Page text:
This article originally appeared on BikeRadar
As a Leadville 100 course record holder, World and European marathon champion and multiple Austrian marathon-champion, Alban Lakata is often seen on the podiums of the world’s largest single- and multi-day marathon races.
Lakata raced the 2015 Absa Cape Epic with Topeak-Ergon team-mate Krystian Hynek. Lakata and the rest of the team race on Canyon Lux CF dual suspension bikes in team livery.
The Canyon Lux CF is a 29er with 100mm travel front and rear, and has been near purpose-built for marathon events like the Cape Epic. This full carbon model has a claimed frame weight of just 1,850g.
Canyon's Flex Pivot replaces the need for a more traditional bearing or bushing pivot
The effective single-pivot design employs a vertically flexible seatstay as part of the one-piece rear triangle, instead of having a pivot point at the rear-axle. This removes a common wear point and in turn reduces weight and increases rear-end stiffness.
Usually the Lux frame features a neat bumper behind the headset to prevent top tube damage from a swinging handlebar. However in an effort to reduce weight, Lakata’s bike just shows the bare holes where this feature normally sits.
Full suspension lockout is available with the push of a button
Both front and rear suspension shocks can be manually locked out using the RockShox XLoc Full Sprint lever at the left-hand side. This sealed hydraulic push-button lever simply opens or closes the shocks together.
Like Jaroslav Kulhavy, whose bike we profiled earlier this week, Lakata also raced the Cape Epic with a power meter – a SRAM XX1 SRM, to be specific. Given Lakata's nickname, the 'Albanator', we’re sure this SRM saw enormous peaks in its data more than occasionally.
It's a testament to SRM to see its power meters ridden in the conditions of the Cape Epic
It’s quite astounding how many top teams were on SRAM’s single-ring, 11-speed XX1 groupset. Lakata's 10-42t cassette is matched with a 34t chainring, a little smaller than what he rode with last year and what Kulhavy was riding this year. When we asked about his chainring choice, Lakata joked: “I’m getting old.”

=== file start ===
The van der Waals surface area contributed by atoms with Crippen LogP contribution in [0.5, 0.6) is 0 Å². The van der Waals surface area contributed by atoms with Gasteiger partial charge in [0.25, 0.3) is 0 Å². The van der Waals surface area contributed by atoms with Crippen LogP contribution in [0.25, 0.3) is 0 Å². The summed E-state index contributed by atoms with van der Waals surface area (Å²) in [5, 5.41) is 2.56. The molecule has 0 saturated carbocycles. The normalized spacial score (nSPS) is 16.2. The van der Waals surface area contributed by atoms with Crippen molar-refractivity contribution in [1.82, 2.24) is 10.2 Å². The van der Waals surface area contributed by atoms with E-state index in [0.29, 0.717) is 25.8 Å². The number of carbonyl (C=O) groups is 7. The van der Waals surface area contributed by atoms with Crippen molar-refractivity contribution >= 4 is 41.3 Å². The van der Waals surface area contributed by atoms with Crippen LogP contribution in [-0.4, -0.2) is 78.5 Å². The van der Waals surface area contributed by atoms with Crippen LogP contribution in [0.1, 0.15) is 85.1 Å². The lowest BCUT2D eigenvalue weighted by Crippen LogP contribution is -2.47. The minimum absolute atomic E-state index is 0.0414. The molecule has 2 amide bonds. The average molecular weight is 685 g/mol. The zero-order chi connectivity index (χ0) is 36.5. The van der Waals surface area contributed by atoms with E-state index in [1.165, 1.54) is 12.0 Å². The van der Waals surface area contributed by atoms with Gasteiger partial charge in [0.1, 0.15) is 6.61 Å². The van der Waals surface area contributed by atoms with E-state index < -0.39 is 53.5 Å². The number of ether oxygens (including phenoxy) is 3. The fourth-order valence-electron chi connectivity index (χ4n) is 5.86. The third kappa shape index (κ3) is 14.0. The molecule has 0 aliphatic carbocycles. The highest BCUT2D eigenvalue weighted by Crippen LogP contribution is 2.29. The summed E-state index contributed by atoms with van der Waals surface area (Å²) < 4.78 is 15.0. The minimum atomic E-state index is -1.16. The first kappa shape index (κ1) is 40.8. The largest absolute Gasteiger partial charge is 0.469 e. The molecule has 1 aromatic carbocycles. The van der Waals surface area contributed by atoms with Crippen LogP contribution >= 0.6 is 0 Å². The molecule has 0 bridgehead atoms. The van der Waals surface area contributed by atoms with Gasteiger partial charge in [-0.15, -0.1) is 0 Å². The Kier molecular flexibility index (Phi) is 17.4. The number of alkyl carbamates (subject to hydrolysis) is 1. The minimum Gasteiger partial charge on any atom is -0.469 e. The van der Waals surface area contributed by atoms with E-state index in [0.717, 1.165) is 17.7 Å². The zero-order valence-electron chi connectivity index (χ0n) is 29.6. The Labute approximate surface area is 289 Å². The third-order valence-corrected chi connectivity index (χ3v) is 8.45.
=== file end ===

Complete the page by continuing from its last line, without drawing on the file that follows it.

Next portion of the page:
Topeak-Ergon were the only team at the Absa Cape Epic using the new SRAM Rise 60 carbon wheels. At a claimed 1,430g, this tubeless wheelset is one of the few off-the-shelf options to feature the new ‘predictive steering’ front hub required by RockShox’s RS-1 fork.
These SRAM wheels use a hookless bead for a simpler, stronger and lighter rim design that retains tubeless compatibility, a concept first introduced by Specialized’s wheel brand Roval.
Lakata is kept comfortable with Ergon’s GS-1 ergonomic marathon race grip, a model he helped develop. The right grip has been cut in half to fit with a SRAM gripshifter, despite there already being a shortened version available in the German brand’s catalogue. Out back sits the new Ergon SMR3-M saddle – another product that Lakata helped develop.
Just about every top athlete at the Cape Epic races with tubeless tyre plugs in case of puncture. Lakata's are hidden
Hidden behind Ergon branding within the downward-swept carbon handlebar is the Sahmurai Sword tubeless puncture repair kit.
Despite the addition of a SRM power meter, Lakata’s bike was the lightest we weighed at the 2015 Absa Cape Epic. This is achieved through a few ultra-light components from Carbon-Ti and potentially AX Lightness too. Excluding the SRM Power Control computer (but including a GoPro), Lakata’s Cape Epic setup weighs 10.95kg (24.07lb).